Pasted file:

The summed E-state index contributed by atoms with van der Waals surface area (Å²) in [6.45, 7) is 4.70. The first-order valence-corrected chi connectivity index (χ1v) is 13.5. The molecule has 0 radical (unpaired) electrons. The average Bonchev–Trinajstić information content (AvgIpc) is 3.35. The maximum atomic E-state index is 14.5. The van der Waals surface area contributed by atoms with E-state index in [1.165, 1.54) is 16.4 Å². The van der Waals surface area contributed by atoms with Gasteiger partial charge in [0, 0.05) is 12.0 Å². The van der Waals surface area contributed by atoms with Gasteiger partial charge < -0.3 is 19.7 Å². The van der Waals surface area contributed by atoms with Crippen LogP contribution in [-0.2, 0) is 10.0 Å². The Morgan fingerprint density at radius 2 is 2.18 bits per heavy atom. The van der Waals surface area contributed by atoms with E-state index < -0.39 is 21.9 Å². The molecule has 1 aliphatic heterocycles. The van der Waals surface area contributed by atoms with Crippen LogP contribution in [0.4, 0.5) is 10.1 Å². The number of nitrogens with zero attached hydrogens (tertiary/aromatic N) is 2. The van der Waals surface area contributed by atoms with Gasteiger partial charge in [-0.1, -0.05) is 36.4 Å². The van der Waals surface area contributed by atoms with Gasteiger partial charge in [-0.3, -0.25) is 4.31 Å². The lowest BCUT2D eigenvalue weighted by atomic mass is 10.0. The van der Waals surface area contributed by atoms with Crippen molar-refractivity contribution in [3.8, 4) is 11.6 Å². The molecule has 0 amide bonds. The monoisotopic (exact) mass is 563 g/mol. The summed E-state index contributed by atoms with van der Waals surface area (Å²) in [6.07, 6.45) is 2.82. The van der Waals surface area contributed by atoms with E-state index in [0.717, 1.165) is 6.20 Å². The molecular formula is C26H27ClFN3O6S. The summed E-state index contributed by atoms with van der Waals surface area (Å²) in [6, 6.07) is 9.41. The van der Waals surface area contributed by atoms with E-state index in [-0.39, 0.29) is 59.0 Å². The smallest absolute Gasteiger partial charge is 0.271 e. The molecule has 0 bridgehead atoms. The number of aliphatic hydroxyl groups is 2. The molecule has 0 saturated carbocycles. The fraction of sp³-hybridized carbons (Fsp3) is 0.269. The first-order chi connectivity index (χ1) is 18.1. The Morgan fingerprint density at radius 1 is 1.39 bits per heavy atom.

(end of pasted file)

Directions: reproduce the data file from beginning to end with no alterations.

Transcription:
The summed E-state index contributed by atoms with van der Waals surface area (Å²) in [6.45, 7) is 4.70. The first-order valence-corrected chi connectivity index (χ1v) is 13.5. The molecule has 0 radical (unpaired) electrons. The average Bonchev–Trinajstić information content (AvgIpc) is 3.35. The maximum atomic E-state index is 14.5. The van der Waals surface area contributed by atoms with E-state index in [1.165, 1.54) is 16.4 Å². The van der Waals surface area contributed by atoms with Gasteiger partial charge in [0, 0.05) is 12.0 Å². The van der Waals surface area contributed by atoms with Gasteiger partial charge < -0.3 is 19.7 Å². The van der Waals surface area contributed by atoms with Crippen LogP contribution in [-0.2, 0) is 10.0 Å². The Morgan fingerprint density at radius 2 is 2.18 bits per heavy atom. The van der Waals surface area contributed by atoms with E-state index < -0.39 is 21.9 Å². The molecule has 1 aliphatic heterocycles. The van der Waals surface area contributed by atoms with Crippen LogP contribution in [0.4, 0.5) is 10.1 Å². The number of nitrogens with zero attached hydrogens (tertiary/aromatic N) is 2. The van der Waals surface area contributed by atoms with Gasteiger partial charge in [-0.1, -0.05) is 36.4 Å². The van der Waals surface area contributed by atoms with Gasteiger partial charge in [-0.3, -0.25) is 4.31 Å². The lowest BCUT2D eigenvalue weighted by atomic mass is 10.0. The van der Waals surface area contributed by atoms with Crippen molar-refractivity contribution in [3.8, 4) is 11.6 Å². The molecule has 0 amide bonds. The monoisotopic (exact) mass is 563 g/mol. The summed E-state index contributed by atoms with van der Waals surface area (Å²) in [6.07, 6.45) is 2.82. The van der Waals surface area contributed by atoms with E-state index in [0.717, 1.165) is 6.20 Å². The molecular formula is C26H27ClFN3O6S. The summed E-state index contributed by atoms with van der Waals surface area (Å²) in [6, 6.07) is 9.41. The van der Waals surface area contributed by atoms with E-state index in [-0.39, 0.29) is 59.0 Å². The smallest absolute Gasteiger partial charge is 0.271 e. The molecule has 0 bridgehead atoms. The number of aliphatic hydroxyl groups is 2. The molecule has 0 saturated carbocycles. The fraction of sp³-hybridized carbons (Fsp3) is 0.269. The first-order chi connectivity index (χ1) is 18.1. The Morgan fingerprint density at radius 1 is 1.39 bits per heavy atom.